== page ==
How many texters do you pass in the slow lane?

On the way home I passed quite a few.  Somehow, I think texters feel safer in the passing lane. I guess they don’t have to worry as much about rear-ending other slower cars. For the life of me, I have no idea what text would be so important to risk something soooooo dangerous. Believe me, I have seen the accidents and they are my least favorite part of being a transportation engineer.

Does the world seem a little more self-centered and alone to you?

I admit, I have been a little self-involved this week. It was a pretty tough week at work but, my outlook always changes when I can do or say something nice. Service for me is the antidote for the blues. Sometimes, in this world we have made, it seems a kind word can’t be shoved in edgewise. A wave or smile at a traffic signal is well, out of the question. We have made a world where it is easier to talk to your old friend in that town in Egypt than a new one at the car wash. My spiritual medicine for the blues seems to be in short supply. I can’t like that one bit.



Making My Mark

IMG_1802Just as you cross into Alabama from Mississippi on US-72 after the welcome sign, brought to you by the governor, there is an interesting monument. It, too, was brought to you by former Governor Dixon and, of course, Director Shaddock. Apparently, in the early forties, the Highway Director and the Governor decided to commemorate Alabama statehood, whose centennial had arrived back in 1919, with a monument. Since you can’t sling a dead cat in most places without hitting a monument of some kind, they didn’t exactly hit on an original idea. Did I really write that thing about the cats?


If you are a cat lover, I want to formally apologize right now.


IMG_1816It is actually a pretty stretch of road and a nice place for a Sunday drive. If you are ever around these parts I would highly recommend the side trip. A little over four miles into Alabama, just before the Buzzard’s Roost Bridges, on the same road, is our locally famous “Shoe Tree.” For a reason I can’t exactly describe, I find the Shoe Tree, well, creepy. The Shoe Tree is a converted Sycamore tree in an impressive limestone rock cut. Some people write messages on their shoes before they tie the laces and fling them on the tree. I am sure this is also, not an original idea.


Can you tell where this column is heading?


IMG_1817We were never sure when a shoe had done its job and become litter at the Tuscumbia District. We also really never knew what to do with the granite monument. Is pressure washing enough? Should we honor, err, statehood with Daisies or is Creeping Juniper ok? How many people, exactly, stop and look at it anyway? It would take a very good set of binoculars and real talent to read it at cruising speed.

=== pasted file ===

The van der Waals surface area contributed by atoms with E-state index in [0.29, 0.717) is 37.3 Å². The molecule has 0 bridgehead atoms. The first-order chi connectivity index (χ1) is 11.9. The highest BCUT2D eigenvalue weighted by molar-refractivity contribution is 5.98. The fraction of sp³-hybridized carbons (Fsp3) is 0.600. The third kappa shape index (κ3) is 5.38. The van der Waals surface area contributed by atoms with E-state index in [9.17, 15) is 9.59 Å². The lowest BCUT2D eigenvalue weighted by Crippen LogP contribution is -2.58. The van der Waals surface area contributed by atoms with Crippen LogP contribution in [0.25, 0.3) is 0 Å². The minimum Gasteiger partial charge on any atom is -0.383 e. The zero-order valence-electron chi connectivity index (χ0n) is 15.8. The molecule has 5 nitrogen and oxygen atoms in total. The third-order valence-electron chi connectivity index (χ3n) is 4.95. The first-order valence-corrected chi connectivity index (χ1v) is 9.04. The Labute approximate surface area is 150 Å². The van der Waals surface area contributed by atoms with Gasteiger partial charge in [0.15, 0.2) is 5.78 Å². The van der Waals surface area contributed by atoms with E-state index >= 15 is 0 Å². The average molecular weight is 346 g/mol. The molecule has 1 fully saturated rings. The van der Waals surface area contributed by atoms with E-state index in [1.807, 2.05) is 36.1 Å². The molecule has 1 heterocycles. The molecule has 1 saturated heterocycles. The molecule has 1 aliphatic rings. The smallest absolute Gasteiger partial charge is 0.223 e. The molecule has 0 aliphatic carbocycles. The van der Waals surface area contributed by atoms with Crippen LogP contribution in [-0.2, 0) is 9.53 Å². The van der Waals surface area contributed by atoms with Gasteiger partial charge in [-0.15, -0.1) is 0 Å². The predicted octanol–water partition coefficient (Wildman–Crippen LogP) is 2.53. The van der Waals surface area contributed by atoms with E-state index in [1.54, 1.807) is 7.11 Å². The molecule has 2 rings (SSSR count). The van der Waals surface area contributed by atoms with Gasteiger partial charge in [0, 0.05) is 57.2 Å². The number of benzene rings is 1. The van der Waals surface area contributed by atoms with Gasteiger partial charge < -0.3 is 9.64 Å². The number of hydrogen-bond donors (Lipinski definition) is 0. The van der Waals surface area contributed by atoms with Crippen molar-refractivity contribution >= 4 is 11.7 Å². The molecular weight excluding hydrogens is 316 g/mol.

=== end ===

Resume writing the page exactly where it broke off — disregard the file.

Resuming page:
I have a few pairs of old shoes. Should I write a note and fling them at the Shoe Tree? Will the monument my family buys to plant me under suffice or should I make arrangements for something else?


How will I make my mark?


When I read the obits in the paper, I usually look for someone I know. Age is a dead giveaway…let me rephrase, in finding people I know, age is a very good place to start. In the south we must then sort by funeral attendance, or not, by funeral visitation, or not, by flower arrangements, or not…I usually make my determination using the niceness quotient. Was he nice to me? Was someone in her family who was nice to me taking the death pretty hard? Like any good engineer, I have data and a test for most of life’s mysteries.


Do you have a rule for funeral attendance?


So, I guess part of my mark will be constantly working on my niceness quotient. As for the other things, I think they will take care of themselves if my niceness quotient is sufficiently high. Truth is, most of the things we do for our legacy are fleeting. Shoes rot and monuments fall down. Our actions are what make people show up to help plant us. If someone misses me, I am pretty sure my mark will be made.